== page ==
The latest report from the Intergovernmental Panel on Climate Change (IPCC) states that without a substantial decrease…
Earth Has Stayed Habitable For Billions Of Years – Exactly How Lucky Did We Get?
Earth Has Stayed Habitable For Billions Of Years – Exactly How Lucky Did We Get?
by Toby Tyrrell
It took evolution 3 or 4 billion years to produce Homo sapiens. If the climate had completely failed just once in that…
How Mapping The Weather 12,000 Years Ago Can Help Predict Future Climate Change
How Mapping The Weather 12,000 Years Ago Can Help Predict Future Climate Change
by Brice Rea
The end of the last ice age, around 12,000 years ago, was characterised by a final cold phase called the Younger Dryas.…
The Caspian Sea Is Set To Fall By 9 Metres Or More This Century
The Caspian Sea Is Set To Fall By 9 Metres Or More This Century
by Frank Wesselingh and Matteo Lattuada
Imagine you are on the coast, looking out to sea. In front of you lies 100 metres of barren sand that looks like a…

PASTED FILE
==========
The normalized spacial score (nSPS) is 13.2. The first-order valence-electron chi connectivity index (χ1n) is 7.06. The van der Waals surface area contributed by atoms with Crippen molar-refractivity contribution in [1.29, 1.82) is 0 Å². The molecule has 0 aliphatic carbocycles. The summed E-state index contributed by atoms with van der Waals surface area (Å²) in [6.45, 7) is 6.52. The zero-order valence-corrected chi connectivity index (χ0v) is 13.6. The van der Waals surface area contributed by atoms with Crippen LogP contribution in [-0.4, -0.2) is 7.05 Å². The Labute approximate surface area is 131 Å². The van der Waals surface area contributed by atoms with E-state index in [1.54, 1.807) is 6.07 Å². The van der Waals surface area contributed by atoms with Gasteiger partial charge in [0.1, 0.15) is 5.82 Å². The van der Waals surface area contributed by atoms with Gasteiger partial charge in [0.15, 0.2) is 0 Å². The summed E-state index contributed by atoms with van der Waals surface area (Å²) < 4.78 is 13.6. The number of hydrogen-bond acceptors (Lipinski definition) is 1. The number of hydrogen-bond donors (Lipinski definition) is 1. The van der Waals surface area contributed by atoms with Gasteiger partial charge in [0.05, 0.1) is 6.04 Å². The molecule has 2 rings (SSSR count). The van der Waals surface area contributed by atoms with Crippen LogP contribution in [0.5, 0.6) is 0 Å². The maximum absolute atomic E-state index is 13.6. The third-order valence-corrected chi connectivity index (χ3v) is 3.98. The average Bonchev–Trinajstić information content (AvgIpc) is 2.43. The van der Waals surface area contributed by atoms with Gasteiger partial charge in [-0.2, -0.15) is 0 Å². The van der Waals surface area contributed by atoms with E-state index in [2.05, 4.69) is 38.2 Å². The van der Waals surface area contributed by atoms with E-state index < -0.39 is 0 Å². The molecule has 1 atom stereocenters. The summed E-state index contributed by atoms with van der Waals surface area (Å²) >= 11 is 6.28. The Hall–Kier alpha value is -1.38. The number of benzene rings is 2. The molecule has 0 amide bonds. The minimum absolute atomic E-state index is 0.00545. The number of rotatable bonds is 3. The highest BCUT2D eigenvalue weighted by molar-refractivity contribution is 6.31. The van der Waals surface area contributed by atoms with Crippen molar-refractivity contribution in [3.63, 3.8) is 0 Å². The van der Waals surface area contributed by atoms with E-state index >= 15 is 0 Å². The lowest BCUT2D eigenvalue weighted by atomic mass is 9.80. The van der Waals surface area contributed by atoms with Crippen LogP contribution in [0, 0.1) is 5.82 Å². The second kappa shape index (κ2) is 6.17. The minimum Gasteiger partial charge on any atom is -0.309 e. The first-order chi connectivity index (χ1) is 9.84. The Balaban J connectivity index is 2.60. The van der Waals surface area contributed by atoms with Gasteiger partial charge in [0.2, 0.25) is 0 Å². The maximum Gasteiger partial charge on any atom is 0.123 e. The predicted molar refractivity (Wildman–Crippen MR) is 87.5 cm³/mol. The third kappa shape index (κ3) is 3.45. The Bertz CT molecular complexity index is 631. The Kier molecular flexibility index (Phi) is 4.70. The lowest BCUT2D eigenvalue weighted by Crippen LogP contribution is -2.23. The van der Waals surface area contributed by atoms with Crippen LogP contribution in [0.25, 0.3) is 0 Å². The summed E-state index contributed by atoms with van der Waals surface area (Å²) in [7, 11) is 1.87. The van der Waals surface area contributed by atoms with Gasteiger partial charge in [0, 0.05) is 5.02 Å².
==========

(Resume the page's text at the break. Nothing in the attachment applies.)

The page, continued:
Venus Was Once More Earth-like, But Climate Change Made It Uninhabitable
Venus Was Once More Earth-like, But Climate Change Made It Uninhabitable
by Richard Ernst
We can learn a lot about climate change from Venus, our sister planet. Venus currently has a surface temperature of…
Five Climate Disbeliefs: A Crash Course In Climate Misinformation
The Five Climate Disbeliefs: A Crash Course In Climate Misinformation
by John Cook
This video is a crash course in climate misinformation, summarizing the key arguments used to cast doubt on the reality…
The Arctic Hasn't Been This Warm For 3 Million Years and That Means Big Changes For The Planet
The Arctic Hasn't Been This Warm For 3 Million Years and That Means Big Changes For The Planet
by Julie Brigham-Grette and Steve Petsch
Every year, sea ice cover in the Arctic Ocean shrinks to a low point in mid-September. This year it measures just 1.44…

LATEST ARTICLES

trees to plant for climate2
Plant These Trees To Improve City Life
by Mike Williams-Rice
A new study establishes live oaks and American sycamores as champions among 17 “super trees” that will help make cities…
north sea sea bed
Why We Must Understand Seabed Geology To Harness The Winds
by Natasha Barlow, Associate Professor of Quaternary Environmental Change, University of Leeds